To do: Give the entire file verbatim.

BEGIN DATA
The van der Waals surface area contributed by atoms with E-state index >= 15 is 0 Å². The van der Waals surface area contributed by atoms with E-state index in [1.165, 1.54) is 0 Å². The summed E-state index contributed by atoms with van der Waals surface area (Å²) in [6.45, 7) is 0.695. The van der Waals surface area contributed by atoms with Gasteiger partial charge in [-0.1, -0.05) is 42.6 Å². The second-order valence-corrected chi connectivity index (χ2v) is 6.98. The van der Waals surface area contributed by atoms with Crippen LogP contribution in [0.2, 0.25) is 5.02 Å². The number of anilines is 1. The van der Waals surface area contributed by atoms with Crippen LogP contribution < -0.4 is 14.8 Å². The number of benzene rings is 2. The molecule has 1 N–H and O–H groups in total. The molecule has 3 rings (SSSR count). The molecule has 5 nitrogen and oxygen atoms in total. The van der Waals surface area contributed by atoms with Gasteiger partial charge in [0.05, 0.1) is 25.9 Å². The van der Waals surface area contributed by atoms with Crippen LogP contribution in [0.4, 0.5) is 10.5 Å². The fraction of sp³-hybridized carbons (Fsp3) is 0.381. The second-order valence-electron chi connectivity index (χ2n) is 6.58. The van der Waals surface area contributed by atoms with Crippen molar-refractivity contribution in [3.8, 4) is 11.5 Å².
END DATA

The van der Waals surface area contributed by atoms with E-state index >= 15 is 0 Å². The van der Waals surface area contributed by atoms with E-state index in [1.165, 1.54) is 0 Å². The summed E-state index contributed by atoms with van der Waals surface area (Å²) in [6.45, 7) is 0.695. The van der Waals surface area contributed by atoms with Gasteiger partial charge in [-0.1, -0.05) is 42.6 Å². The second-order valence-corrected chi connectivity index (χ2v) is 6.98. The van der Waals surface area contributed by atoms with Crippen LogP contribution in [0.2, 0.25) is 5.02 Å². The number of anilines is 1. The van der Waals surface area contributed by atoms with Crippen LogP contribution < -0.4 is 14.8 Å². The number of benzene rings is 2. The molecule has 1 N–H and O–H groups in total. The molecule has 3 rings (SSSR count). The molecule has 5 nitrogen and oxygen atoms in total. The van der Waals surface area contributed by atoms with Gasteiger partial charge in [0.05, 0.1) is 25.9 Å². The van der Waals surface area contributed by atoms with Crippen LogP contribution in [0.4, 0.5) is 10.5 Å². The fraction of sp³-hybridized carbons (Fsp3) is 0.381. The second-order valence-electron chi connectivity index (χ2n) is 6.58. The van der Waals surface area contributed by atoms with Crippen molar-refractivity contribution in [3.8, 4) is 11.5 Å².